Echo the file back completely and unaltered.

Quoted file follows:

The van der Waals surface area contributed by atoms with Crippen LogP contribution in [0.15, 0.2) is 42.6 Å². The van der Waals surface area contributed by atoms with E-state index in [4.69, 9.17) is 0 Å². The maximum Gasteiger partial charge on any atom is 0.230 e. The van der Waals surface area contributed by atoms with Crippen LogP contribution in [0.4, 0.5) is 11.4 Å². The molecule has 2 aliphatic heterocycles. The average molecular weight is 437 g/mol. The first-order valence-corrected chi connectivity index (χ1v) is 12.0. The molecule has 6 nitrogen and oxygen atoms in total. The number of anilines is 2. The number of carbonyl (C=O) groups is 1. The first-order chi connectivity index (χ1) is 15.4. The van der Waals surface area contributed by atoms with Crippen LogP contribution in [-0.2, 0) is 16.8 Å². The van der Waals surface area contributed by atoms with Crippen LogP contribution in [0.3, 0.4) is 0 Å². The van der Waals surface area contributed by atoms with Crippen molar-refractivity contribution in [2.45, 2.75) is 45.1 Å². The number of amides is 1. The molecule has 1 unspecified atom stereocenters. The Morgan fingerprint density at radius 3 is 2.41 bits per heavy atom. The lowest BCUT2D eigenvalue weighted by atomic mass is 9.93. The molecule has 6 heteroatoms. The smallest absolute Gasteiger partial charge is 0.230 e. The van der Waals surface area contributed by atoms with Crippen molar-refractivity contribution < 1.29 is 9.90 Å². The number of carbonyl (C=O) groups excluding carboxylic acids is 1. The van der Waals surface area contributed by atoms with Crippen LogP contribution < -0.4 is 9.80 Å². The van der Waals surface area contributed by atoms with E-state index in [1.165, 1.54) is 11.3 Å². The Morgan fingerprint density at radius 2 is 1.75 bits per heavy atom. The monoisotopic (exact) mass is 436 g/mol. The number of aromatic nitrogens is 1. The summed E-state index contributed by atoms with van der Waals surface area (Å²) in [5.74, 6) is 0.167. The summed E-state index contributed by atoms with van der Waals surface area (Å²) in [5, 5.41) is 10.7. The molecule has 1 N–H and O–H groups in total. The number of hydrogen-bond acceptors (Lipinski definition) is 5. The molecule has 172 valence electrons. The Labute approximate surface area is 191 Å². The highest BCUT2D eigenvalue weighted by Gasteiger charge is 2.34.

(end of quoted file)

The van der Waals surface area contributed by atoms with Crippen LogP contribution in [0.15, 0.2) is 42.6 Å². The van der Waals surface area contributed by atoms with E-state index in [4.69, 9.17) is 0 Å². The maximum Gasteiger partial charge on any atom is 0.230 e. The van der Waals surface area contributed by atoms with Crippen LogP contribution in [0.4, 0.5) is 11.4 Å². The molecule has 2 aliphatic heterocycles. The average molecular weight is 437 g/mol. The first-order valence-corrected chi connectivity index (χ1v) is 12.0. The molecule has 6 nitrogen and oxygen atoms in total. The number of anilines is 2. The number of carbonyl (C=O) groups is 1. The first-order chi connectivity index (χ1) is 15.4. The van der Waals surface area contributed by atoms with Crippen LogP contribution in [-0.2, 0) is 16.8 Å². The van der Waals surface area contributed by atoms with Crippen LogP contribution in [0.3, 0.4) is 0 Å². The van der Waals surface area contributed by atoms with Crippen molar-refractivity contribution in [2.45, 2.75) is 45.1 Å². The number of amides is 1. The molecule has 1 unspecified atom stereocenters. The Morgan fingerprint density at radius 3 is 2.41 bits per heavy atom. The lowest BCUT2D eigenvalue weighted by atomic mass is 9.93. The molecule has 6 heteroatoms. The smallest absolute Gasteiger partial charge is 0.230 e. The van der Waals surface area contributed by atoms with Crippen molar-refractivity contribution < 1.29 is 9.90 Å². The number of carbonyl (C=O) groups excluding carboxylic acids is 1. The van der Waals surface area contributed by atoms with Crippen LogP contribution < -0.4 is 9.80 Å². The van der Waals surface area contributed by atoms with E-state index in [1.165, 1.54) is 11.3 Å². The Morgan fingerprint density at radius 2 is 1.75 bits per heavy atom. The monoisotopic (exact) mass is 436 g/mol. The number of aromatic nitrogens is 1. The summed E-state index contributed by atoms with van der Waals surface area (Å²) in [5.74, 6) is 0.167. The summed E-state index contributed by atoms with van der Waals surface area (Å²) in [5, 5.41) is 10.7. The molecule has 1 N–H and O–H groups in total. The number of hydrogen-bond acceptors (Lipinski definition) is 5. The molecule has 172 valence electrons. The Labute approximate surface area is 191 Å². The highest BCUT2D eigenvalue weighted by Gasteiger charge is 2.34.